Kody Brown reveals the best and worst aspects of Sister Wives

What’s been one of the best aspects of your time on the show, one of the worst, and how that’s impacted the family as a whole?

Well, it’s a mixed bag. The experience has been a double-edged sword in that we’re trying to expose our family and be totally honest. And yet, we’re not the world’s most functional family. There are so many struggles to communicate that it almost gets embarrassing. There’s five big personalities in this. The tendency is for humankind to pick sides, to take sides. They don’t understand that me and my wives are on the same team and we’re working out some struggles. There’s a tendency for people to polarize, pick a favorite wife, pick a side between me and a wife. Where we’ve struggled through just normal marriage type of stuff to be a united family, the public, it feels like sometimes wants to pick sides instead of being Team Brown Family. I frequently get social media people reaching out, saying, “Why don’t you just… these ladies should all just leave you here.” That’s kind of a different world.

I believe in the phrase that what you think about me is none of my business. And yet, when you’re in this position, you’re trying to connect with the public, with people. When you’re trying to make a connection, it’s really tough to sit there and not let them share their opinion of you. It’s even harder to stop from let… And it’s been really, honestly, a hell of a ride. I smile about it mostly. Every once in a while, I just want to say to my wives, don’t you like what we’re doing here? I’m an optimist. I just always have to say the good outweighs the bad.

What is it like for Kody Brown to watch himself back on Sister Wives?

What’s that experience like for you to be able to reflect on things that have happened in a viewer capacity? Does it influence your approach to your marriages moving forward?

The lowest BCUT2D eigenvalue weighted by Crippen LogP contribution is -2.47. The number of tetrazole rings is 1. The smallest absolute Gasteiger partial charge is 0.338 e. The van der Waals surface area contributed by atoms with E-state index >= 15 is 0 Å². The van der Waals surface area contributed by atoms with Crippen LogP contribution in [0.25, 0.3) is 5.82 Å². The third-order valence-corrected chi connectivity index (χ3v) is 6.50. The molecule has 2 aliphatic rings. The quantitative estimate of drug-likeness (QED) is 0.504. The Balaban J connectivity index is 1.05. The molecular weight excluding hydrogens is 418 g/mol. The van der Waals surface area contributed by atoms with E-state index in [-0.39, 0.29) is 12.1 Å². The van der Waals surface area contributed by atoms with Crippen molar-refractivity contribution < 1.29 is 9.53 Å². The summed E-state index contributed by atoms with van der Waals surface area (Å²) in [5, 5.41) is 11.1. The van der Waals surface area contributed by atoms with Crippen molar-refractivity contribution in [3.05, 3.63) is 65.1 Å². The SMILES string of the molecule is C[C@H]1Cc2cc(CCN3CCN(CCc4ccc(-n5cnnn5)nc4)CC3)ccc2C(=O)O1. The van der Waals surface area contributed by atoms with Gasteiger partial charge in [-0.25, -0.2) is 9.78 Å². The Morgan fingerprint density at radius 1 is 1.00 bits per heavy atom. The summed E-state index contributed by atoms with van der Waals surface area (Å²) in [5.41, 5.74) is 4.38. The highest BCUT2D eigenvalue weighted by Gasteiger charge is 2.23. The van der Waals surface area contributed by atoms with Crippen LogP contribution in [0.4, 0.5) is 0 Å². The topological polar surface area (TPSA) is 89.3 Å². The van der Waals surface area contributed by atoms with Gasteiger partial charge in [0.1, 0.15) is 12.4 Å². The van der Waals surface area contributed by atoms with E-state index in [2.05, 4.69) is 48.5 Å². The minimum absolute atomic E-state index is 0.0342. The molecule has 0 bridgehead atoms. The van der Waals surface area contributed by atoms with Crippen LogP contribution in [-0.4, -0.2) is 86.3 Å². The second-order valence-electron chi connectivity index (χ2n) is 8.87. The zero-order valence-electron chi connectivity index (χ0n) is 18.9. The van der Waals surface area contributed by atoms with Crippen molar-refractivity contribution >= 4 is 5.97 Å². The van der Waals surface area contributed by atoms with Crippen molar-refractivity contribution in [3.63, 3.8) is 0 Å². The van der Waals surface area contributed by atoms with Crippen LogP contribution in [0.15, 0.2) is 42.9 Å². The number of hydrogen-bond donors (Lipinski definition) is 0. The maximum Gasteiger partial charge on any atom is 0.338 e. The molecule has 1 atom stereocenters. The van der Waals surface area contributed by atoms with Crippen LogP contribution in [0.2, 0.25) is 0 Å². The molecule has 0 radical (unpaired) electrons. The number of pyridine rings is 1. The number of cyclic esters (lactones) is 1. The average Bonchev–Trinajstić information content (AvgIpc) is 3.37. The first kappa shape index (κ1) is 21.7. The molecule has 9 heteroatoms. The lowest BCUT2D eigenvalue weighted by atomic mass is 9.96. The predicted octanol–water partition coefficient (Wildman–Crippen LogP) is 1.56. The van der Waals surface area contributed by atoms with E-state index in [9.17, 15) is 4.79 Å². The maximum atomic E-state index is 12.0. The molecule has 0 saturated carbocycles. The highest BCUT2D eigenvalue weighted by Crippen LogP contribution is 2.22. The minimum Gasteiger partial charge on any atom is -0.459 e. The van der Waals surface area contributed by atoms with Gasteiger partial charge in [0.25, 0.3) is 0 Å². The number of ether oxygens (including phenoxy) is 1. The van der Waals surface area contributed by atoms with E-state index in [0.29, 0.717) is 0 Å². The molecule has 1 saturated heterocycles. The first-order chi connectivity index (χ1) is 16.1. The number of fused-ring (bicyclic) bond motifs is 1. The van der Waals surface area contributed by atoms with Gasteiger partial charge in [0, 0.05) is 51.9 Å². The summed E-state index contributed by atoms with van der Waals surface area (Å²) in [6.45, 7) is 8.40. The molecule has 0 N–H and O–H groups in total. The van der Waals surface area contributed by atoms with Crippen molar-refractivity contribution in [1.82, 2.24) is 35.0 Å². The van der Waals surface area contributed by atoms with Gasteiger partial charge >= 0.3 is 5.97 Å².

Well, one thing about it is, we sort of have this experience where we sit down, the five of us, on this couch and sort of hash out what our experience has been and so… opportunity to reflect. Yeah. It’s sort of that kind of thing where you can critique yourself and go, whoa, I should really improve my behavior. There’s some kind of weird hypnosis that happens when that camera turns on you and you sort of get stupid about how honest you’re supposed to be. You’re supposed to be totally honest. And so, the whole phrase, do these pants make my butt look fat, when that camera rolls, no smart man would ever answer that question. You say, “Of course. You look so good, baby.” To avoid lying, a man would say just, “Oh, you look so good, baby. I like how you look.” That kind of stuff. Well, that camera’s on. I am just using this as a cliché because… Do these pants make my butt look fat is a cliché in our society, right? … When that camera’s on, you’re like a deer in the headlights and you’re confused and you suddenly go, “Yes, it does.”

Kody Brown talks about the accuracy of Sister Wives

Do you think that the show gives viewers a true glimpse into your lives? Or is it kind of curtailed in a way?

It’d be unfair and disingenuous to say it’s not a true glimpse into our lives. But you have to take our lives and the percentage of what is basically documented, and then the percentage of that that is shared with you, and you know that the process requires you to do the most exciting thing or show the most exciting thing. And so, it’s real. It really happened. We don’t script. All we do is make a plan as a family on what we’re going to do. And sometimes we film the planning. So it’s real, but it’s distilled. That alcohol has gone from a mild barley drink right down to hardcore liquor. It’s Jack Daniels now. Instead of getting a 3 percent beer like you would in Utah, you get Jack Daniels. That’s how I would sort of describe – and by the way, just so you know, I’ve never drank ever in my life.

I’ve never tasted Jack Daniels. I’m not a big drinker. I got to admit, I have a confession. I sort of liked the taste of beer, but I’m not a big alcohol drinker. Jack Daniels has never crossed my lips.